Jobs: Cut-throat? Ford workers face an uncertain future

The job cuts at the car manufacturer Ford in Cologne continue.

Jobs: Cut-throat? Ford workers face an uncertain future

The job cuts at the car manufacturer Ford in Cologne continue. The management wants to cut up to 3200 jobs in the next two to two and a half years, said the deputy works council chief of the Ford works, Katharina von Haken, on Monday in the cathedral city. That would be the maximum number for the "worst case". At the beginning of the year, Ford still had 14,000 employees in the cathedral city. For the employees, the situation is "shattering," said the works councilwoman. "The colleagues are scared and totally unsure of how things will continue with them." The management justifies the resort to the red pencil with, among other things, centralization in the USA.

Ford is in a state of upheaval, the US car company, which has long focused on internal combustion engines, was late on the electric course. The company will continue to rely on the Cologne site, which is to be converted for the production of new electric models at a cost of billions. In the Saarlouis plant, on the other hand, production is about to end. Ford has already undergone restructuring, three years ago the company still had almost 18,000 employees in the city on the Rhine.

SPD politician: "Shock for all of us"

Politicians also reacted with concern. The chairman of the SPD parliamentary group, Christian Joisten, spoke of a "shock for all of us in Cologne" and warned of an "impending deindustrialization of our country and our region". A new strategy is needed.

In two meetings on Monday, the Ford works council reported to the employees about the company's plans and referred to internal management guidelines for Europe, which were discussed in a committee meeting last Friday. The company's top management did not comment publicly on the matter. Management had “agreed on more time,” said the employee representative from Hebe. "She needs until mid-February to present details to the workforce." It is incomprehensible "that the management is not in a position to pour the staff pure wine".

Now the works council had to deliver the bad news. Of the positions that may be affected, up to 700 are in administration and up to 2500 in product development. "We just put a big wave of restructuring behind us a few years ago," said the works council member at Hebel, shaking her head.

What reasons does the management give for the dismantling?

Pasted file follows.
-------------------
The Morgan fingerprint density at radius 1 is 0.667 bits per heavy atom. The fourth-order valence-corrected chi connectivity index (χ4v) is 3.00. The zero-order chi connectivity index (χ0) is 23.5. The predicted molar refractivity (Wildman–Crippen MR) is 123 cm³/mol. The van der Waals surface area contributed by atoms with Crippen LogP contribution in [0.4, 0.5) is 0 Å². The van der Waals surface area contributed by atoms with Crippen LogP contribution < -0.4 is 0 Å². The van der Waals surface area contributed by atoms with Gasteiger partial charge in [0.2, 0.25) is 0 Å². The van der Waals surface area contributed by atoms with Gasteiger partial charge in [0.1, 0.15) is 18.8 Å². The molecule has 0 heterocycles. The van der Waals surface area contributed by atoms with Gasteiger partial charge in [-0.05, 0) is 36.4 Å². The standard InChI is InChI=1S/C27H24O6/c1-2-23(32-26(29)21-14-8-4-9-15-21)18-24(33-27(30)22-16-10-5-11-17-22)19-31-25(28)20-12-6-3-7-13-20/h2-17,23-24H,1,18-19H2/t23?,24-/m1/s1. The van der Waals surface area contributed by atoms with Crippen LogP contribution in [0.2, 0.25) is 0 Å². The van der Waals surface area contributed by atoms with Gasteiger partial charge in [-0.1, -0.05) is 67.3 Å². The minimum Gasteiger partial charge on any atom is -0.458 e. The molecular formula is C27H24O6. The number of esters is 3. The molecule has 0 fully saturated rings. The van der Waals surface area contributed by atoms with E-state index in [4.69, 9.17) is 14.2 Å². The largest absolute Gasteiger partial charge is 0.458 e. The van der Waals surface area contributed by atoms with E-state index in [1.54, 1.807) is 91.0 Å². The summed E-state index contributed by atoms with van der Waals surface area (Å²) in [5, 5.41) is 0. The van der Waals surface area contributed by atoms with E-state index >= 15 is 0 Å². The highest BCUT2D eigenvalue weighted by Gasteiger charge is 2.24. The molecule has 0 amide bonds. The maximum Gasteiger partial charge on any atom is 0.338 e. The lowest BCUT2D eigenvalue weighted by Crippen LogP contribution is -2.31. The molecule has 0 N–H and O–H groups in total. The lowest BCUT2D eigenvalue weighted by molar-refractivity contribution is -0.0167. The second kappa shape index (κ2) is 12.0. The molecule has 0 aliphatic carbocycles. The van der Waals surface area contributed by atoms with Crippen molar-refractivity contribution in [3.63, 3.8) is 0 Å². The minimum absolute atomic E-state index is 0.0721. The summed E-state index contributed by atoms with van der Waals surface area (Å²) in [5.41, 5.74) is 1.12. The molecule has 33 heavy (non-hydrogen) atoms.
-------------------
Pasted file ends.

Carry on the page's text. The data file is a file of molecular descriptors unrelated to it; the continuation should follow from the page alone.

When asked about the reason given by the management for its project behind closed doors, the employee representative referred to the consequences of supply bottlenecks - for example in the case of semiconductors - and the economic situation in Europe. In addition, there are "homemade factors such as a new brand orientation and further centralization in the USA".

A Ford company spokeswoman said they were "not commenting on the current speculation about a possible restructuring at Ford in Europe". The carmaker is currently accelerating its plans to build a fully electric vehicle portfolio in Europe. From 2030, Ford only wants to sell electric cars in the EU and no more combustion cars. "This transformation will bring significant changes to how we design, build and sell Ford vehicles and will impact our future organizational structure," the company spokeswoman said. Details will be announced "as soon as our plans are final and we have informed our workforce".

No surprise for industry insiders

For those familiar with the industry, the plan by the Americans comes as no surprise. Ford has been shrinking in Europe for decades and is simply not getting anywhere in its car business, says industry expert Ferdinand Dudenhöffer. "They are too small in the car business to be able to face the tough competition from the big players in Europe." It is different with vans, with the Transit model made in Turkey, the US group earns good money.

"For cars, on the other hand, Ford is getting smaller - that's a shrinkage that exacerbates the problem of a lack of mass and profitability." Only the merger with a car industry giant could end this misery. "It's hard to imagine that Ford can do it in Europe on its own."

Dudenhöffer estimates that the Americans only see their Cologne location in a secondary role. The professor is pessimistic about the future of the car manufacturer in the cathedral city. With a view to the plans to cut jobs that have now become known, Dudenhöffer says: "This is not the end of the road."

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